In "The Managers," Auden compares ordinary work life in 1948 to being an insect or a cog in a larger machine. Managers work "too hard in rooms that are too big": they are anonymous and dull, spending their time
reducing to figures
What is the matter, what is to be done.
The speaker implies that they themselves are reduced to figures or statistics: they are just numbers. Like the typewriters that surround them, they "never stop" but "whir like grasshoppers."
Auden contrasts these current managers and their regimented, bureaucratic lives to the old days, when it meant something to be a lord or manager of the universe. Then, managing the world was filled with poetry and flamboyant gestures. But today, the speaker asks,
Could one of them [a modern manager]
Be said to resemble
The Tragic Hero, The Platonic Saint,
Or would any painter
Portray one rising triumph from a lake
On a dolphin, naked,
Protected by an umbrella of cherubs?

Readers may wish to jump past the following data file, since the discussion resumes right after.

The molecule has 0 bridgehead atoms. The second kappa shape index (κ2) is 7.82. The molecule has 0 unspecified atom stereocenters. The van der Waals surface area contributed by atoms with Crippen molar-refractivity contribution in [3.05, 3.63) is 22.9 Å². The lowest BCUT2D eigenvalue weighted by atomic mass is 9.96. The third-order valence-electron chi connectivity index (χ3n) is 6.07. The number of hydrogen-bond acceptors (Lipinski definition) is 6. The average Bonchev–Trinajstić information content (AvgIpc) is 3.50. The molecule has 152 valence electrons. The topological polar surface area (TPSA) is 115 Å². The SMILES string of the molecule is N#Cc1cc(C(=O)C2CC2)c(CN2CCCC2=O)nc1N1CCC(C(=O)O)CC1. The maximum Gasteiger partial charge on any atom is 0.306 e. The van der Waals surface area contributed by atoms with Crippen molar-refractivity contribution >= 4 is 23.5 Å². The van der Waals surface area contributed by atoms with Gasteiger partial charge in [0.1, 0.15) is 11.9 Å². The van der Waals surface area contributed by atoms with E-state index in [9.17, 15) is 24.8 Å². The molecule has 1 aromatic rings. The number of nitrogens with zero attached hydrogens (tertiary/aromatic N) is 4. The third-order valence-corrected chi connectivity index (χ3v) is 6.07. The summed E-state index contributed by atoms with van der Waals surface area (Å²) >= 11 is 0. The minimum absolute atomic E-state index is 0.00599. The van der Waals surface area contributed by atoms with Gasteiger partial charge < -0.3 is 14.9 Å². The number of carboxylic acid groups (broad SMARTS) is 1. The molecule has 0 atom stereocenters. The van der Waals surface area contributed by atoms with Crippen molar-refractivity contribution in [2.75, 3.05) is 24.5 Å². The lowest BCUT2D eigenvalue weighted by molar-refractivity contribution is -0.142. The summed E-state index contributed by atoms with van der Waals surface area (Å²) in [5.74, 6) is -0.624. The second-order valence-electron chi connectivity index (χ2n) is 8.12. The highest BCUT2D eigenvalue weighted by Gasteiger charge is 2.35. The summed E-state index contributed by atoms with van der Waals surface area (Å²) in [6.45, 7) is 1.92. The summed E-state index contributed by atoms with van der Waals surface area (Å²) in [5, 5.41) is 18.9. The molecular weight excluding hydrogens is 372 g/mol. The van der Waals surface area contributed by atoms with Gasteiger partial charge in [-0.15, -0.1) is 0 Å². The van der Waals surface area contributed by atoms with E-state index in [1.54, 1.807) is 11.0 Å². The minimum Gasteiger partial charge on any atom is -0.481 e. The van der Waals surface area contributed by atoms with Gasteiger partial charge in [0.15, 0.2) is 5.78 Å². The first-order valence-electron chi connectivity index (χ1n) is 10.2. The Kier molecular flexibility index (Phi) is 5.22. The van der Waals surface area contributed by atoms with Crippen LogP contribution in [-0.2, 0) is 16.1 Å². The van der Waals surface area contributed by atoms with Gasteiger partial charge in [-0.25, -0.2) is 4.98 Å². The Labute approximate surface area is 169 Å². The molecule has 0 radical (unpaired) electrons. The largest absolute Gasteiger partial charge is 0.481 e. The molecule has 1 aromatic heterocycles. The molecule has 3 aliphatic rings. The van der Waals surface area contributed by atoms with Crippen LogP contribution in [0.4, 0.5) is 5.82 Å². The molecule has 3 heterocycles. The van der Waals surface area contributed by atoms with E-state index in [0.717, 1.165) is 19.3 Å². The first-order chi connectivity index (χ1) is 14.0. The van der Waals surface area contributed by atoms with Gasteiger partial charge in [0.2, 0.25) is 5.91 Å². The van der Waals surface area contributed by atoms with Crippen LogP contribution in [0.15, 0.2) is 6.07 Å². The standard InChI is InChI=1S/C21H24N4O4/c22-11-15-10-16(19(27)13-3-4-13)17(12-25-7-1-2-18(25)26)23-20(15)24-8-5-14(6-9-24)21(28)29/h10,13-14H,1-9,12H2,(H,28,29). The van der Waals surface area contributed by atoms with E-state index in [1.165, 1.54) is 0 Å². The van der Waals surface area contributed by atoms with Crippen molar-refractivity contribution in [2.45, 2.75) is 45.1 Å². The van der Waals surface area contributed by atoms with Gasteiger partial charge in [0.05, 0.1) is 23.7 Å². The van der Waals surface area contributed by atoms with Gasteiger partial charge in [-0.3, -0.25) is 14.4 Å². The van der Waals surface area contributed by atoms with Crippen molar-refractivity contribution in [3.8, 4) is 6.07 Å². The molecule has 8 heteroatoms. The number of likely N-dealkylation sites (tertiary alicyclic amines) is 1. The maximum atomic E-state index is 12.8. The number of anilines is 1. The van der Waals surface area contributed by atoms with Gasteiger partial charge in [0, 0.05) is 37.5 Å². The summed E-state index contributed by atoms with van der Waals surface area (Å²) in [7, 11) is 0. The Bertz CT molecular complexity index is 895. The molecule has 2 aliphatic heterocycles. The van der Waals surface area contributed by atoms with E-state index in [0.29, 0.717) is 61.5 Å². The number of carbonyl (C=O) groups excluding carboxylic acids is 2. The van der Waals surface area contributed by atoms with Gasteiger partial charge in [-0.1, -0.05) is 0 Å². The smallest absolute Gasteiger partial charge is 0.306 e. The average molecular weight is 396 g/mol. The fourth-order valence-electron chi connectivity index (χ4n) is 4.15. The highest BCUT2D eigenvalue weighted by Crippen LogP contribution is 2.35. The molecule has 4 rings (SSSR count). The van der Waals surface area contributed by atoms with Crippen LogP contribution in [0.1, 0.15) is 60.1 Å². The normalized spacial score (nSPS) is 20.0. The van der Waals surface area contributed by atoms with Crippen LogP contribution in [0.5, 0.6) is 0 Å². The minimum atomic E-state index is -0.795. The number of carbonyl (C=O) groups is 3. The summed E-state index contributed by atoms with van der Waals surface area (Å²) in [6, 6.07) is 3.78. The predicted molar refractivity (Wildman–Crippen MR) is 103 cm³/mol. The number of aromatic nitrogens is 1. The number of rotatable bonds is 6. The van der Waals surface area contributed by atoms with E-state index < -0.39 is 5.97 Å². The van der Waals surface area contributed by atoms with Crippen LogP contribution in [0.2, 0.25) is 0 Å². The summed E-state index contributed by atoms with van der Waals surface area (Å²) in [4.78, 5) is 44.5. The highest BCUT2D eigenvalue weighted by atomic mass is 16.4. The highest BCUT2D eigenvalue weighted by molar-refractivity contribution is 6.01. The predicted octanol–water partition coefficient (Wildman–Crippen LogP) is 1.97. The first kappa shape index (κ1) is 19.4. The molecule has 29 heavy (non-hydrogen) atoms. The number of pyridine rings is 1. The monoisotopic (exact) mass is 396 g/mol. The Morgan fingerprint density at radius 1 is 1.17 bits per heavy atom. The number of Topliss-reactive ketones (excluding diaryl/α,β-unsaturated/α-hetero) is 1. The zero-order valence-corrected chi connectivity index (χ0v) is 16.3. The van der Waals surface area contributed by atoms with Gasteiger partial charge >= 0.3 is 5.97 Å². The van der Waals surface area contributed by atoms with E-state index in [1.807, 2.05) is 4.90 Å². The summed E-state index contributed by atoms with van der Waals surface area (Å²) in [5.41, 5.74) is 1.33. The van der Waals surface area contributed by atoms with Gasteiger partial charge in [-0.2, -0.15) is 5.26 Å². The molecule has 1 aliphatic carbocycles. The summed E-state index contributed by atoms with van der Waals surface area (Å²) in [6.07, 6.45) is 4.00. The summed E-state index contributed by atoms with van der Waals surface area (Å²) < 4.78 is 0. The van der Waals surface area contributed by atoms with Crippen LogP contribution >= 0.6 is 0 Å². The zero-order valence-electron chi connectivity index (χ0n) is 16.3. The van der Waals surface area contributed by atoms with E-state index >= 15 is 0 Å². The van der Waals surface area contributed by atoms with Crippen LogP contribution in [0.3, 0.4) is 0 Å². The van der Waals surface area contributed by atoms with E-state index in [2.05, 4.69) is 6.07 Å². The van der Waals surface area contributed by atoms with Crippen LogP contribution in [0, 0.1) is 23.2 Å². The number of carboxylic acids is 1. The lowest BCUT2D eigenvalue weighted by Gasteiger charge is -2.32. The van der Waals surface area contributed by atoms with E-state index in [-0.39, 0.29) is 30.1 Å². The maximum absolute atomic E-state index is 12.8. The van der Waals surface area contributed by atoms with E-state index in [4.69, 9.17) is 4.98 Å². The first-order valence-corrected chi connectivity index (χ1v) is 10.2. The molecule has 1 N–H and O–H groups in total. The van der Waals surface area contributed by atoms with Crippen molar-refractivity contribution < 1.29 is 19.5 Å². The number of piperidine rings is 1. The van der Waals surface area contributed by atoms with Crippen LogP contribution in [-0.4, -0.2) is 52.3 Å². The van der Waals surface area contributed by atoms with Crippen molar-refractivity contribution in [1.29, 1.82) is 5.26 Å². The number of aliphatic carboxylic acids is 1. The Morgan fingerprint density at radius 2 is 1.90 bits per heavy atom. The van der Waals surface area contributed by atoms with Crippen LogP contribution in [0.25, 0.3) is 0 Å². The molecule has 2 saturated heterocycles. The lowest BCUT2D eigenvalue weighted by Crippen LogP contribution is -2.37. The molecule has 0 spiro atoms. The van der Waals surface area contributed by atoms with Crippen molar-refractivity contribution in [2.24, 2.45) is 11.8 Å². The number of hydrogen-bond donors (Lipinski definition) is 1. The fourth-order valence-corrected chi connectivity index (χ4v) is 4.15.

Instead of grand meals, today's managers munch on sandwiches as they continue to work at their desks. They are ground down, ruled by an institution, that like the army, is bigger than one of them.
Great Britain was forced to retire from the world stage as its number one superpower after World War II, slowly dissolving its empire and handing the baton of world power over to the United States. Auden reflects this sense of diminishment in how the ruling class in Britain now lives in 1948. The managers are no longer bigger than life but of "heavy gait and careworn," while nobody feels "sorry" for them. The rest of the workers in these offices are also anonymous, swallowed by a bureaucracy.